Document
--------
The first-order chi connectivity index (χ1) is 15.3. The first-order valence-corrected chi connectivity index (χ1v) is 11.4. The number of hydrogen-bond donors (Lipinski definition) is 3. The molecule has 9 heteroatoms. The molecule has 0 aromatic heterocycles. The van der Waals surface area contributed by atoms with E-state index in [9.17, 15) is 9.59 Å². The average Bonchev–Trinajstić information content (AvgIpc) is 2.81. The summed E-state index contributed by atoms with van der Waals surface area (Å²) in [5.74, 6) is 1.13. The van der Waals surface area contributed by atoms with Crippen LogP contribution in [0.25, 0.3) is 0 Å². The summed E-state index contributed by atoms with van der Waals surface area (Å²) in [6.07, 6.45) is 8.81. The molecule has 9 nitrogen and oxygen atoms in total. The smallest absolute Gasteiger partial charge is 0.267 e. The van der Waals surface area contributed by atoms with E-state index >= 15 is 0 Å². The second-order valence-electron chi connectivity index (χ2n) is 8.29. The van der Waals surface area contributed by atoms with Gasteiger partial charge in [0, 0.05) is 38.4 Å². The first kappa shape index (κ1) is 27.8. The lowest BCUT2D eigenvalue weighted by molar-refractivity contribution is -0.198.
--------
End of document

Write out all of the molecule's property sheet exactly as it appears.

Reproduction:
The first-order chi connectivity index (χ1) is 15.3. The first-order valence-corrected chi connectivity index (χ1v) is 11.4. The number of hydrogen-bond donors (Lipinski definition) is 3. The molecule has 9 heteroatoms. The molecule has 0 aromatic heterocycles. The van der Waals surface area contributed by atoms with E-state index in [9.17, 15) is 9.59 Å². The average Bonchev–Trinajstić information content (AvgIpc) is 2.81. The summed E-state index contributed by atoms with van der Waals surface area (Å²) in [5.74, 6) is 1.13. The van der Waals surface area contributed by atoms with Crippen LogP contribution in [0.25, 0.3) is 0 Å². The summed E-state index contributed by atoms with van der Waals surface area (Å²) in [6.07, 6.45) is 8.81. The molecule has 9 nitrogen and oxygen atoms in total. The smallest absolute Gasteiger partial charge is 0.267 e. The van der Waals surface area contributed by atoms with E-state index >= 15 is 0 Å². The second-order valence-electron chi connectivity index (χ2n) is 8.29. The van der Waals surface area contributed by atoms with Gasteiger partial charge in [0, 0.05) is 38.4 Å². The first kappa shape index (κ1) is 27.8. The lowest BCUT2D eigenvalue weighted by molar-refractivity contribution is -0.198.